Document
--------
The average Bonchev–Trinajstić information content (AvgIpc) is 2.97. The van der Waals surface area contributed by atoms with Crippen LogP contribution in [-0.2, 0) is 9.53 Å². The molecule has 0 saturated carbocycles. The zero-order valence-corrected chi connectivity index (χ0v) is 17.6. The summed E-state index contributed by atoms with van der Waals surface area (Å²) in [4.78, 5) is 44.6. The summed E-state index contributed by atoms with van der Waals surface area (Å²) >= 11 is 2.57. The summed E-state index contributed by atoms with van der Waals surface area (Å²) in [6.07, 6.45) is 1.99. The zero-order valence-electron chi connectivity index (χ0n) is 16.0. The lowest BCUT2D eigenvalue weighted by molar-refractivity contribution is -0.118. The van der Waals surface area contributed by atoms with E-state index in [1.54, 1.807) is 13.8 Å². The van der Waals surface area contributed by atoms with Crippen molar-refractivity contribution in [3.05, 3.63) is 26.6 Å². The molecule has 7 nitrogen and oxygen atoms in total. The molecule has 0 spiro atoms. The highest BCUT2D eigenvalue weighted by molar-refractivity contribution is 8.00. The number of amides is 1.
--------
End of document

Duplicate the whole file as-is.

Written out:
The average Bonchev–Trinajstić information content (AvgIpc) is 2.97. The van der Waals surface area contributed by atoms with Crippen LogP contribution in [-0.2, 0) is 9.53 Å². The molecule has 0 saturated carbocycles. The zero-order valence-corrected chi connectivity index (χ0v) is 17.6. The summed E-state index contributed by atoms with van der Waals surface area (Å²) in [4.78, 5) is 44.6. The summed E-state index contributed by atoms with van der Waals surface area (Å²) >= 11 is 2.57. The summed E-state index contributed by atoms with van der Waals surface area (Å²) in [6.07, 6.45) is 1.99. The zero-order valence-electron chi connectivity index (χ0n) is 16.0. The lowest BCUT2D eigenvalue weighted by molar-refractivity contribution is -0.118. The van der Waals surface area contributed by atoms with E-state index in [1.54, 1.807) is 13.8 Å². The van der Waals surface area contributed by atoms with Crippen molar-refractivity contribution in [3.05, 3.63) is 26.6 Å². The molecule has 7 nitrogen and oxygen atoms in total. The molecule has 0 spiro atoms. The highest BCUT2D eigenvalue weighted by molar-refractivity contribution is 8.00. The number of amides is 1.